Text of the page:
Enjoy the next few days if you can, but don't expect a 'Happy New Year' if you work in the financial markets. You might think that the last 3 months have been tough, but you ain't seen nothing yet, as large firms get ready to announce even more huge write-downs and cut more heads.
CNBC's Charlie Gasparino (who seems to have a handle on these things) has now said that Merrill Lynch is expected to announce a further 1,600 job losses when it posts its fourth-quarter results (which are expected to be terrible because of another bout of asset write-downs) next month. Gasparino has said that around 3% of the firm's global headcount will be cut, mostly in trading and sales and related areas. The investment banking and private client groups, however, which continue to do well, are thought likely to be largely left alone.
Merrill Lynch, however, will certainly not be the only firm feeling the pain in early 2008. Goldman analyst William Tanona has now come out and said in a report that 'fourth-quarter trading results are likely to be among the weakest we have seen for some time (no kiddin'!)'. Reuters reports that he expects Citi to write-down as massive $18.7bn for CDOs in the final quarter, with the figures for Merrill coming in at $11.5bn and JPMorgan at $3.4bn. Tanona also said that 'it will be a couple of quarters before the current credit crisis is fully digested by the markets', and estimates that, even after the expected fourth-quarter write-downs, Citi will remain exposed to around $24.5bn in CDOs, with Merrill on $7.7bn and JPMorgan $5bn. Citi and Merrill, with new CEOs who will want to clean house early, are expected to write-down assets more aggressively.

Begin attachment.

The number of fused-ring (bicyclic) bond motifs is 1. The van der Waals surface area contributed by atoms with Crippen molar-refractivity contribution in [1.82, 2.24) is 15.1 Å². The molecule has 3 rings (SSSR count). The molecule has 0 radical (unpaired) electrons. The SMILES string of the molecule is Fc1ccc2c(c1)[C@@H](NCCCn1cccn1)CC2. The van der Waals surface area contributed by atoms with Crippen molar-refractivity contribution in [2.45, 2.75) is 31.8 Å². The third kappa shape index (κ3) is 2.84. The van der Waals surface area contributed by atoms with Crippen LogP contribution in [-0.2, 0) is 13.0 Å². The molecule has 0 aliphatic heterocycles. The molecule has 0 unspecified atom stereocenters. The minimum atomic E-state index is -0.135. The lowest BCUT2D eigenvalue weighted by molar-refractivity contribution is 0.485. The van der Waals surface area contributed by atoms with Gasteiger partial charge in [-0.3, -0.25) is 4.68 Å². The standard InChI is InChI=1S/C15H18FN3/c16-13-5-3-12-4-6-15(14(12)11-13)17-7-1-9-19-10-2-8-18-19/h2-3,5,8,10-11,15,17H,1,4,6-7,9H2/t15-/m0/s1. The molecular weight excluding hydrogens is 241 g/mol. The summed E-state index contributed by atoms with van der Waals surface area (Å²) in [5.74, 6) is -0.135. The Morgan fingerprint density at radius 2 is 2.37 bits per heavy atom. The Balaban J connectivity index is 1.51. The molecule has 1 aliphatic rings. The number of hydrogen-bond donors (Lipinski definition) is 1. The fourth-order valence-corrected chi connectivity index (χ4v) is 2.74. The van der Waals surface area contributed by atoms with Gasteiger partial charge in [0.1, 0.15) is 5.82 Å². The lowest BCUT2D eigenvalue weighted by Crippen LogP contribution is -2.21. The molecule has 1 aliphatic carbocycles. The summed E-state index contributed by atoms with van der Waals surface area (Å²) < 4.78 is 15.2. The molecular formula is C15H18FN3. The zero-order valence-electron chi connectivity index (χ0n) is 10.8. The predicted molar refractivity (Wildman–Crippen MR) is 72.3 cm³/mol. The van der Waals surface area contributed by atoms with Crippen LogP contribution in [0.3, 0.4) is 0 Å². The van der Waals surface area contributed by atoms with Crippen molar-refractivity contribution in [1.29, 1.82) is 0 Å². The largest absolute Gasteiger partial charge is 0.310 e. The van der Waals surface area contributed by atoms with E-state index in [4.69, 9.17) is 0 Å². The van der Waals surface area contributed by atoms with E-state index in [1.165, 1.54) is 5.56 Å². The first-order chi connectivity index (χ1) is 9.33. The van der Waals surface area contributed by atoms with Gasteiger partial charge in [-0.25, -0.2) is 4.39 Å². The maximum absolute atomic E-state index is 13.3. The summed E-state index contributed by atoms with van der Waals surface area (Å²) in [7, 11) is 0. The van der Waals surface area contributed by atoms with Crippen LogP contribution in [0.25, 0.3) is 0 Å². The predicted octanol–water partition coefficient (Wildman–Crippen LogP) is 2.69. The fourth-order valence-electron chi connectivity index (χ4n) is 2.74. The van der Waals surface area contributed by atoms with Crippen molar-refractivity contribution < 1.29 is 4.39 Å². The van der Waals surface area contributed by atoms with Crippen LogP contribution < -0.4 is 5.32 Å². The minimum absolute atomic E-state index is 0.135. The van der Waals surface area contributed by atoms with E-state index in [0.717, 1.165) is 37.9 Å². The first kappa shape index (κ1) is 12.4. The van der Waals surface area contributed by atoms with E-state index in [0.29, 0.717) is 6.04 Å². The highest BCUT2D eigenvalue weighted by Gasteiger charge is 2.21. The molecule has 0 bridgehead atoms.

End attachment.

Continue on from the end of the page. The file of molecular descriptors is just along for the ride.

Bloomberg reports that Citi, Goldman, JPMorgan Chase and Morgan Stanley are currently hawking around discounts of up to 10% to clear a $231bn backlog of high-yield bonds and loans. And The Wall Street Journal reports that, in the short term, some firms will continue to seek foreign investors, sell businesses and snap up loans from central banks in order to shore up their finances. Citi and HSBC are rumoured to be thinking of ditching what are now seen as non-core businesses to raise funds.
The Financial Times reports that over 10 North American banks and fund managers have now collectively injected $3bn into their own troubled money market and cash funds since October to stem losses. Fund manager Janus became the latest firm to do so, putting up $109m to buy asset-backed securities from its funds.
Finally, an analysis undertaken by Bloomberg News reveals that analysts, investors and traders expect Gold to hit new highs in 2008 - a sure sign that things are thought likely to be tough most everywhere else. Gold gained 30% to 827.20 an ounce in London this year, its best year since 1979.
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